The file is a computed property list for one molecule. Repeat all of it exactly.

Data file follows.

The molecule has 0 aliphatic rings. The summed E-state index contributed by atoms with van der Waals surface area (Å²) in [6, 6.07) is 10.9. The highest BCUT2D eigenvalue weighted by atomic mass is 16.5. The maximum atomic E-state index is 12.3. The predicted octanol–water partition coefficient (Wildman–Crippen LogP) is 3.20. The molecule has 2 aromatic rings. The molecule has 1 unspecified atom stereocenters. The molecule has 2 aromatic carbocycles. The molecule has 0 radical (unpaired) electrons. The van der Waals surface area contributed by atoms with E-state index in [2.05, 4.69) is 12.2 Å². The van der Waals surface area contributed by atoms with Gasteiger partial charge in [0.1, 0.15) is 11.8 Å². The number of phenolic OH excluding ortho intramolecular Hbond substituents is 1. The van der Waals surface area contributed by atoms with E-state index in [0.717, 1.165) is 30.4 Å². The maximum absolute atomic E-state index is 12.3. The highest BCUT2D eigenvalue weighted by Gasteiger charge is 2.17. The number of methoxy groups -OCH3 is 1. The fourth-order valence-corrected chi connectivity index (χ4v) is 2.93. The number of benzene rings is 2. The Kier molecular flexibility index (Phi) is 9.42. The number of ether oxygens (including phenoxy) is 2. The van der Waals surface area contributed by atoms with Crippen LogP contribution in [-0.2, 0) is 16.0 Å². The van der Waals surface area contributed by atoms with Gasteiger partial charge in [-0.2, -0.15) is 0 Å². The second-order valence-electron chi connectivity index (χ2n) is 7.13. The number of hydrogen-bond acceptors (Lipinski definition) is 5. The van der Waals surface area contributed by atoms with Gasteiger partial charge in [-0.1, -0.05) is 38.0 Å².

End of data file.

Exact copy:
The molecule has 0 aliphatic rings. The summed E-state index contributed by atoms with van der Waals surface area (Å²) in [6, 6.07) is 10.9. The highest BCUT2D eigenvalue weighted by atomic mass is 16.5. The maximum atomic E-state index is 12.3. The predicted octanol–water partition coefficient (Wildman–Crippen LogP) is 3.20. The molecule has 2 aromatic rings. The molecule has 1 unspecified atom stereocenters. The molecule has 2 aromatic carbocycles. The molecule has 0 radical (unpaired) electrons. The van der Waals surface area contributed by atoms with E-state index in [2.05, 4.69) is 12.2 Å². The van der Waals surface area contributed by atoms with Gasteiger partial charge in [0.1, 0.15) is 11.8 Å². The number of phenolic OH excluding ortho intramolecular Hbond substituents is 1. The van der Waals surface area contributed by atoms with E-state index in [0.717, 1.165) is 30.4 Å². The maximum absolute atomic E-state index is 12.3. The highest BCUT2D eigenvalue weighted by Gasteiger charge is 2.17. The number of methoxy groups -OCH3 is 1. The fourth-order valence-corrected chi connectivity index (χ4v) is 2.93. The number of benzene rings is 2. The Kier molecular flexibility index (Phi) is 9.42. The number of ether oxygens (including phenoxy) is 2. The van der Waals surface area contributed by atoms with Crippen LogP contribution in [-0.2, 0) is 16.0 Å². The van der Waals surface area contributed by atoms with Gasteiger partial charge in [-0.2, -0.15) is 0 Å². The second-order valence-electron chi connectivity index (χ2n) is 7.13. The number of hydrogen-bond acceptors (Lipinski definition) is 5. The van der Waals surface area contributed by atoms with Gasteiger partial charge in [-0.1, -0.05) is 38.0 Å².